01 02 111 112 121 131 132 81 813 841 ???
I don't know why you listed 141 as a survivor? We can see 813 escaping.
There is a mystery Tiger at the end. There is one Tiger badly damaged on the Robaa road, I think that it's "21" but it could be "221". In any case, it is not a likely candidate for fighting again. So I was suggesting that this mystery Tiger was 250059.
Here is the renumbering that we are sure about :
01 > 01
02 > 02
111 > 71
112 > 724
121 >
131 > 731
132 > 732
81 > 712
813 >
841 >
??? >
Now, I am not sure that we can complete the mapping by putting old platoon leaders in command of the new platoons.
Is it always necessary to have more experience, or a higher rank, to get the command of a platoon?
Also, it's possible for a crew to take somebody else's tank. Surely it was the commander of Tiger "11" who took over Tiger "71"?
Also, with only eleven Tigers remaining, we have more platoon commanders than platoons.
And it's also possible that a platoon commander could be killed or wounded, even if his Tiger survived. Many crew were injured at Hunt's Gap. Lt. Vermehren was injured, therefore we cannot assume that "121" became a platoon command tank. But we don't know about the other platoon leaders.
I think that we need more photos to complete the list.
David


Thema: Tiger tactical numbers 

In the diagram I marked 711 and 714 as "undocumented", so the answer is no.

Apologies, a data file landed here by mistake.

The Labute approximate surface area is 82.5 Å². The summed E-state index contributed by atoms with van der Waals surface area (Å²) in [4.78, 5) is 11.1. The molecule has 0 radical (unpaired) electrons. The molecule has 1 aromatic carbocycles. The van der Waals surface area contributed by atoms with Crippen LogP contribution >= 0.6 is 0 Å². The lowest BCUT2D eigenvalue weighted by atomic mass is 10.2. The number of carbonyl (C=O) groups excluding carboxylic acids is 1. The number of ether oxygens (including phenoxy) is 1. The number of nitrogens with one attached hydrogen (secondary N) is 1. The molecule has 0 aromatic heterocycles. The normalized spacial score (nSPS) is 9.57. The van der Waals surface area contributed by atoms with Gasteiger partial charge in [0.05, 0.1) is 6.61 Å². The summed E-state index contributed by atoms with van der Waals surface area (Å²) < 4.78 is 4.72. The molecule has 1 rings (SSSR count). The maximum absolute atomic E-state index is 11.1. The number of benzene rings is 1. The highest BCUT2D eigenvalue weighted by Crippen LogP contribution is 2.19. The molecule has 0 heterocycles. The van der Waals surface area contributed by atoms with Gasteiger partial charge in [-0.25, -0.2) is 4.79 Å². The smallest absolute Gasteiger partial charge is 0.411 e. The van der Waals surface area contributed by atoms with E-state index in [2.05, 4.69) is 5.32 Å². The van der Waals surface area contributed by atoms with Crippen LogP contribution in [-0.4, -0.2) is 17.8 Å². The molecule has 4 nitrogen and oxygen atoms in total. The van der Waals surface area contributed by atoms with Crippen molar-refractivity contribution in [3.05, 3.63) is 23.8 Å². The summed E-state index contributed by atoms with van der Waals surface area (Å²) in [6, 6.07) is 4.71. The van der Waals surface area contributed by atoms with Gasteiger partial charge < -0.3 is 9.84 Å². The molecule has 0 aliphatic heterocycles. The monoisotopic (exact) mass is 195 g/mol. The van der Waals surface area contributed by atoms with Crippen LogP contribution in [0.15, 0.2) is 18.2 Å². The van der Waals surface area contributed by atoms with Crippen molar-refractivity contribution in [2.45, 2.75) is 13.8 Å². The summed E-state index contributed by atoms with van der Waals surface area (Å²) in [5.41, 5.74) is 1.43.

David


Thema: Tiger tactical numbers 

This is interesting.
How do you know that 241 became 714, or that 121 became 721 ?
Why do you have 141 as a survivor of Hunt's Gap? Who is the exploded hull in the mud?
David


Thema: Tiger tactical numbers 

But it is peculiar that this author would state so clearly that there was a "pair of twos" followed by an unknown digit.
There was the opportunity then to sand the paint off the tank, which could reveal things invisible in photos.
In any case, this does not greatly affect the subject of my post. If this Fort Benning Tiger was always "21" then the Tiger "221" must be the one badly damaged, and once again we must ask why it was assigned a new number in the diagram.
David


Thema: Tiger tactical numbers 

Zitat: 
Original von Hartmut von Holdt
We never had seen Tiger 221 so far


From the book "Tiger Without a Home" :
"Tiger 712 had been assigned at least two other tactical numbers before its capture. The first beginning with a pair of twos, with the last digit remaining undetermined"
This "pair of twos" is not visible in any photo, but the author or his interviewee had firsthand knowledge of the tank, and we have no reason to mistrust them. Certainly this report is not contradicted by knowledge that we got from other sources.
So, this Tiger in Fort Benning would be "221". From our other research we had already concluded that it must be either "221" or "21", or else the renumbering was more complex than we think.
Now, if this was "221" then we still need a "21".